Behind acquired resistance mechanisms, P. aeruginosa also shows intrinsic resistance to many antibiotic classes due to the low permeability of its outer membrane and/or to the expression of efflux pumps. An appealing strategy therefore consists in combining antibiotics with adjuvants that can improve their accumulation inside the bacteria by increasing the outer membrane permeability and/or inhibiting efflux. Here, we show that the polyaminoisoprenyl compound NV716, synthesized at the Aix Marseille Université (Membranes et Cibles thérapeutiques (MCT), INSERM, Marseille, France) markedly increases the activity of several antibiotics against P. aeruginosa in planktonic cultures or in biofilms. NV716 binds to the LPS, displacing Mg2+ ions that are necessary for the stability of the LPS layer, and increasing the permeability of the outer membrane at sub-inhibitory concentrations. This is accompanied by an enhanced accumulation of the antibiotic inside the bacteria, as shown for rifampicin or ciprofloxacin. In parallel NV716 also improves the penetration of the same antibiotics in biofilms, and, as a consequence, it increases their anti-biofilm activity.
But NV716 also shows a series of unanticipated additional effects that reinforce its interest as an adjuvant to antibiotics. First, it prevents the selection of resistance to ciprofloxacin or rifampicin in serial passage experiments while being him-self incapable to select stable resistance using the same experimental approach. A transcriptomic analysis of bacteria exposed to NV716 highlighted an overexpression of genes involved in LPS synthesis and a downregulation of genes involved in virulence. At the phenotypic level, this translates in an inhibition of bacterial motility, of biofilm formation, or of the production of rhamnolipids, elastase or pyocyanin. All together, these properties confer also to NV716 and antivirulence activity.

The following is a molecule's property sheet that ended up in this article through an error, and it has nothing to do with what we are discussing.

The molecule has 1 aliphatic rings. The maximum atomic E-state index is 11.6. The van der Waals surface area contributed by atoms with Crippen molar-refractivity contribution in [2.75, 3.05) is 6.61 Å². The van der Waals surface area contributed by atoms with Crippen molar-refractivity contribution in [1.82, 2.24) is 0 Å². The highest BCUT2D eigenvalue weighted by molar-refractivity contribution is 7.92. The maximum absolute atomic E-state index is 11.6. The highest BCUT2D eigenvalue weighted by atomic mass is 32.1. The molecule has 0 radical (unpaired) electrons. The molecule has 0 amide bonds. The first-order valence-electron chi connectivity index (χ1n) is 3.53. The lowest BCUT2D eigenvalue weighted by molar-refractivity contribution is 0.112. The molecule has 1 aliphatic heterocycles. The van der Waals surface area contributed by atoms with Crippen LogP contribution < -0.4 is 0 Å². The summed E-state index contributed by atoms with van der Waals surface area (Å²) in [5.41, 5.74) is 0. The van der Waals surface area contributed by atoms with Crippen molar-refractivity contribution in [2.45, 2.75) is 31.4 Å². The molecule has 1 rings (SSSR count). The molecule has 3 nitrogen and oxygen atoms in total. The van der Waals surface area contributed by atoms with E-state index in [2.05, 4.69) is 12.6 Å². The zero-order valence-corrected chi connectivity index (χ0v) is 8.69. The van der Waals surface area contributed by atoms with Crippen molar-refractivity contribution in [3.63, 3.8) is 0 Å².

Although we did not uncover the precise molecular target of NV716 in P. aeruginosa, we nevertheless progressed in the elucidation of the physiological processes it can affect in bacteria as well as in the demonstration of their consequences for antibiotic activity and bacterial virulence. The promising profile of activity we evidenced here already at sub-inhibitory concentrations, coupled with its previously demonstrated lack of toxicity in vitro at microbiologically-active concentrations, encourages further research in pertinent in-vivo models of infections in order to better delineate its potential as an adjuvant to current antibiotics. In a broader context, this works confirms that membrane-targeting approaches are promising strategies that can revive antibiotic activity, including against persistent forms of infections like biofilms or intracellular survival.